Core-collapse supernovae and the formation of compact objects

Researchers: Mueller, Heger, Chan, Grimmett

At the end of their lives, massive stars build up an iron core that eventually collapses under its own gravity. In most cases, the core of the progenitor forms a neutron star, and the outer shells of the progenitor are expelled in a violent explosion – a core-collapse supernova. In other cases, the star may fail to explode and form a black hole instead. How such a supernova is powered is still an enigma; one promising suggestions is that neutrino from the surface of the young neutron star drive the explosion when they are absorbed in the surrounding layers and heat them. Since the supernova “engine” operates for just a few seconds deep inside the star, we explore it by means of numerical simulations of the fluid flow and radiation transport in the core at supercomputer facilities like the NCI and Pawsey. We are also working on predicting the neutrino and gravitational wave signals from the next galactic supernova, which would shed light on the events deep in the core. Further research topics include the contribution of core-collapse supernovae to the production of heavy elements, the prediction and interpretation of the optical transients associated with these explosions, and the birth properties of neutron stars and black holes.

Shock wave (cyan) and neutrino-heated ejecta (red) in the deep interior of the explosion of an 18 solar mass star. Shock wave (cyan) and neutrino-heated ejecta (red) in the deep interior of the explosion of an 18 solar mass star.

Gravitational Waves

Researchers: Levin, Lasky, Galloway, Thrane, Sammut, Rol, Ackley

Gravitational waves (GWs) are propagating ripples in the fabric of space-time, and are generated in highly energetic astrophysical events that involve rapid bulk motions of massive bodies, e.g. black holes.  Once  generated,  the  GWs propagate throughout the Universe without absorption, and carry detailed information about the general-relativistic astrophysical processes that produced them. Gravitational wave astronomy became a reality in 2016 with the spectacular detection of the merger of a pair of black holes each ~30 times the mass of our sun. At Monash, researchers are involved in two distinct efforts  in this field;  the  first,  using Galactic millisecond pulsars as a "timing array" sensitive to very low frequency signals, such as those which might be produced by the motions of super-massive black holes (see e.g. the Parkes Pulsar Timing Array and the European Pulsar Timing Array projects); and the second, interferometric instruments (such as the Laser Interferometric Gravitational Wave Observatory,  or  LIGO  in  the US) sensitive to much more rapid motions originating from merging or rapidly rotating neutron stars. Activities involve development and testing of data algorithms for pulsar timing array data analysis; characterisation of noise sources for interferometric detectors; and optical  and  X-ray  observations  to detect optical counterparts and improve the sensitivity of future GW searches from neutron stars. See the dedicated Gravitational Waves group page for more details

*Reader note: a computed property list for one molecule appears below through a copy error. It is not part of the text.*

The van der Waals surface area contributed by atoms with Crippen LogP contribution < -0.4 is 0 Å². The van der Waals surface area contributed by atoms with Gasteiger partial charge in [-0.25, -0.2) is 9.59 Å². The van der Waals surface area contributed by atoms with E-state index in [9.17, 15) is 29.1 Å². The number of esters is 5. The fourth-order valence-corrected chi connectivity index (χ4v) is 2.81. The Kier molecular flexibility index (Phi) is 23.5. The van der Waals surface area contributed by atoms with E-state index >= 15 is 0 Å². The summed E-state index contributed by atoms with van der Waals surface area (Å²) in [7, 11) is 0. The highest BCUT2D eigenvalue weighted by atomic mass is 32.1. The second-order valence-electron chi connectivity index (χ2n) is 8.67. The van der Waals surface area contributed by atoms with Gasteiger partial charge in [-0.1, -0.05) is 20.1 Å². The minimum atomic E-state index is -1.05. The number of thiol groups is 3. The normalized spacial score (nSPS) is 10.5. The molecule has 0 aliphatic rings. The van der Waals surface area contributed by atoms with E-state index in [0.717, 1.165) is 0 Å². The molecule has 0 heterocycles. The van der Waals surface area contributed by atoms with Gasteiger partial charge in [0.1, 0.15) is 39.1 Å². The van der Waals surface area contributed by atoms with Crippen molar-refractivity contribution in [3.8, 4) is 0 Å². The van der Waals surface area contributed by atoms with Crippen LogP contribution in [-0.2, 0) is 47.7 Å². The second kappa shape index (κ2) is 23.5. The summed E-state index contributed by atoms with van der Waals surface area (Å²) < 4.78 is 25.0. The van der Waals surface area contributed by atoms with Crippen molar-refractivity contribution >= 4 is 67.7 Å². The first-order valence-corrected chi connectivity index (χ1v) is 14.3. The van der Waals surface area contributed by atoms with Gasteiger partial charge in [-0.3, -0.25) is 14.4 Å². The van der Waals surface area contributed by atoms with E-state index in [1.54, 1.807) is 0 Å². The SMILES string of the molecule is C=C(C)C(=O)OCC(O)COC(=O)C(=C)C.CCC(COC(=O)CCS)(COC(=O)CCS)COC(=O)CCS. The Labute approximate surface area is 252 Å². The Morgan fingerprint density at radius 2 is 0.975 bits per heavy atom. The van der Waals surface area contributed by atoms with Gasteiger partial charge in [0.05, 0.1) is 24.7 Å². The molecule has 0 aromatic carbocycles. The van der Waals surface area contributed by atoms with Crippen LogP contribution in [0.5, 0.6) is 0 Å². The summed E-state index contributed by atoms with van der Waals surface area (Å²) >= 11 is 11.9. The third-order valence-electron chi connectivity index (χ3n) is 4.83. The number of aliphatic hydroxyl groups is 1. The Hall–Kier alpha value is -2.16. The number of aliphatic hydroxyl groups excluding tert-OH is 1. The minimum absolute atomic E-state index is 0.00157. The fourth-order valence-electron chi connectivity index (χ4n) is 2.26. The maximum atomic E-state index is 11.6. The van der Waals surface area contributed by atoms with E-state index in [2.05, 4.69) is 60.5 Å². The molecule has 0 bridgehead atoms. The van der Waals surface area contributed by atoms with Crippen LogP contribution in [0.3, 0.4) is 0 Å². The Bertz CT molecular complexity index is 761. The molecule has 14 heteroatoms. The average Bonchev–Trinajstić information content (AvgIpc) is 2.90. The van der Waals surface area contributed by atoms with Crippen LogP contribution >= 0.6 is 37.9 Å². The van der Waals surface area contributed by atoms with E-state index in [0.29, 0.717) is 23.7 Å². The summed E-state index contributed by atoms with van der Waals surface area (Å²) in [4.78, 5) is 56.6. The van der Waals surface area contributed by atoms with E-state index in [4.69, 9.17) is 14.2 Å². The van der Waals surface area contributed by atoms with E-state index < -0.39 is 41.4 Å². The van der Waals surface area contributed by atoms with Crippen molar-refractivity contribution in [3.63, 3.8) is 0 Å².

These plots show the strain in the detector, which indicates that a gravitational wave from colliding black holes was detected by LIGO on January 4th, 2017. These plots show the strain in the Hanford and Livingstone detectors, which indicates that a gravitational wave from colliding black holes was detected by LIGO on January 4th, 2017.
Image credit: LIGO Laboratory

Neutron Star Binaries

Researchers: Galloway, Johnston, Goodwin

The stellar remnants of supernova explosions consist of matter under extreme conditions of temperature, density and magnetic field. Neutron stars in binary systems appear as bright X-ray sources to space-based observatories, thanks to gas donated from the stellar companion and heated to tens of millions  of  degrees  in  the process. These objects exhibit thermonuclear bursts, in which the accreted fuel is ignited and burns in a bright flash of X-rays once every few hours, and a few exhibit pulsations at hundreds of cycles per second, which allows measurement of theirextremely rapid spin rates.  Research  priorities  include  the detailed burst properties and underlying thermonuclear reactions; searches for, and characterisation of, new transient pulsing systems; measurements of the mass and radius so as to constrain the interior composition; and optical measurements to improve system  parameters and  hence  boost  sensitivity of current and future gravitational wave searches.